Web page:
Lordei can already walk, talk and eat on her own at present, but her right arm is still semi-paralyzed, she has memory lapses, and behaving like a child from time to time. Her injured hypothalamus affects her emotion and body temperature.

“Thank God she is not violent like other victims of TBI. She is still under continuous medication and therapies up to this moment,” Connie said.

To engage in a productive activity as part of her therapy based on the advice of her doctor, Lordei started baking.

“The business is also a way to help her augment the cost of her continued medication and therapies. As a single mother, I am the sole breadwinner for my daughter,” Connie said.


Lordei is, of course, the inspiration for this business; but Connie said that her son Carlo, and niece Joyjoy (a nurse by profession) helped push this business forward.

“In fact, at that time when my daughter was stabbed, Carlo was baking her favorite, a blueberry cheesecake. It was still in the oven (when the tragedy happened) and the baking had to be stopped as we rushed to the hospital,” Connie recalled.

Looking back, this seemed like a field they were going to go into.

“My late mother – Nanay Inday Silveria – was an excellent cook. She could blend simple ingredients into something very delicious and palatable. The smile of those who ate her dishes was a reward for her,” Connie said. “It is from her where I learn how to cook and bake simple cakes.”


Connie is still planning to own another business – in agri-business, not baking. “I want to have a self-sufficient and sustainable farm in my home town in Southern Leyte; but come to think of it, the ingredients we used are from the farm – so it is more production or adding value of processed farm products,” she said.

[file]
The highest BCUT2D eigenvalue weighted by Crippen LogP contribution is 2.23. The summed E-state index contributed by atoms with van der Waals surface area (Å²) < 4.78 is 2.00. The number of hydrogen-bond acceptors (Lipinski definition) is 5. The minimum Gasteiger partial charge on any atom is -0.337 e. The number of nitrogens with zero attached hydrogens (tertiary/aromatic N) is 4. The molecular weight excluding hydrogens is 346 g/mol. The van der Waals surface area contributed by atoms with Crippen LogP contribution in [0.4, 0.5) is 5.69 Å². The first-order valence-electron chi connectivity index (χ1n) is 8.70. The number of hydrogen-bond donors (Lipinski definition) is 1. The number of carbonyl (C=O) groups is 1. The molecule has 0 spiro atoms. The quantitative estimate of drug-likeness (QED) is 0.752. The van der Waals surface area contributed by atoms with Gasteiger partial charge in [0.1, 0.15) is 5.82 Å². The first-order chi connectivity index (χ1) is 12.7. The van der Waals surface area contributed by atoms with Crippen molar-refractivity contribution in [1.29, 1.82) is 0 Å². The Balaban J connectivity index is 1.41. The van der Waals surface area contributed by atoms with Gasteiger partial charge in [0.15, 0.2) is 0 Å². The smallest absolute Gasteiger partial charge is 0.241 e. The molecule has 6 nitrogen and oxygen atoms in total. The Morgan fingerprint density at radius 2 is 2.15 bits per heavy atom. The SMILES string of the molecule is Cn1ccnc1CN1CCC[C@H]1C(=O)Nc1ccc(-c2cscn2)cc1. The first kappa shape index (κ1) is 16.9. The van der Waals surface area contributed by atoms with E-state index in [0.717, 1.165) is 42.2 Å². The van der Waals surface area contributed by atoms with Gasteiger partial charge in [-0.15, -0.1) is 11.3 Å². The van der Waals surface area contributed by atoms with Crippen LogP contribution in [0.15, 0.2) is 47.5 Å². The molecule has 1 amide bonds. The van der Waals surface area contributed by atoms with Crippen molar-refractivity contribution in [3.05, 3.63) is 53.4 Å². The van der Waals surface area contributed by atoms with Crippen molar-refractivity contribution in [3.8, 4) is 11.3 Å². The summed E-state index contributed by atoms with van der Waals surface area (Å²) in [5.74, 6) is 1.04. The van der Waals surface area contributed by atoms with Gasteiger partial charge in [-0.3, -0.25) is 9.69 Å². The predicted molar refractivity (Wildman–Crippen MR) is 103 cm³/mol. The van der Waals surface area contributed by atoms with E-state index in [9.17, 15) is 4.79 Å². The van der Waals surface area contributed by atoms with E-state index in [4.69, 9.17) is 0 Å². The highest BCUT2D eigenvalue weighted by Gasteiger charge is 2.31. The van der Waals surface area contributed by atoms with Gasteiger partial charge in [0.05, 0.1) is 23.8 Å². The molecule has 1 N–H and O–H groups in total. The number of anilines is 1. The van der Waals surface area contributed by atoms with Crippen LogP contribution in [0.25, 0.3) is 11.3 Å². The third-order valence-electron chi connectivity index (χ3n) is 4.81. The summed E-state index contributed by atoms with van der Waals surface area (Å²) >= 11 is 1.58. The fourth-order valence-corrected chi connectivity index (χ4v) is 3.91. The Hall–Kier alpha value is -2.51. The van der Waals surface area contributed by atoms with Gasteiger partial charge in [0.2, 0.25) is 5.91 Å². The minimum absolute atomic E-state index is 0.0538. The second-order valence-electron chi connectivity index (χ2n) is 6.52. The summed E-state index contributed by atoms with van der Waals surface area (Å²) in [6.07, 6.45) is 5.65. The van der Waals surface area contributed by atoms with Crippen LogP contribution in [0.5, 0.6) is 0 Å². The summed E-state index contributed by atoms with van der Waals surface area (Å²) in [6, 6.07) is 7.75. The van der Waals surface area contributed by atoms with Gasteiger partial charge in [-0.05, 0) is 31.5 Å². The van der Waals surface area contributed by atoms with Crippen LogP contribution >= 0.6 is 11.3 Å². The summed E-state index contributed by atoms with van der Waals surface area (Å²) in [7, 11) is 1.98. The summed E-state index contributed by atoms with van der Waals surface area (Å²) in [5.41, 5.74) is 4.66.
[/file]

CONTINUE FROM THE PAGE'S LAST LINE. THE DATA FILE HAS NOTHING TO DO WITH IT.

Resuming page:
Connie completed Master in Management – major in Development Management in her post graduate degree, and a B.S. in Agricultural Business Management in her college degree in UP Los Baños.

So the business is aligned with her expertise because the concept of management in general, and financial and marketing management, in particular are the same across business types. “So this business is like a laboratory for me – where I can apply practically what I learned from my academic studies and in my work experience as international consultant and trainer on financial inclusion and development management.”


“Every business start-up is always faced with challenges in various degree as part of the ‘birth pains’. But so far, we encountered only minimal challenges like taking longer time to book courier for deliveries, non-availability of ingredients, especially now that many people are engaging in baking. There are also customers who want to buy right away, thinking that we have a physical store or outlet,” Connie said.

They have been coming up with specialized solutions – e.g. with the courier, they resort to other available courier or, “worst case scenario, we deliver using our car – which we also use for TNVS – like Grab,” Connie said.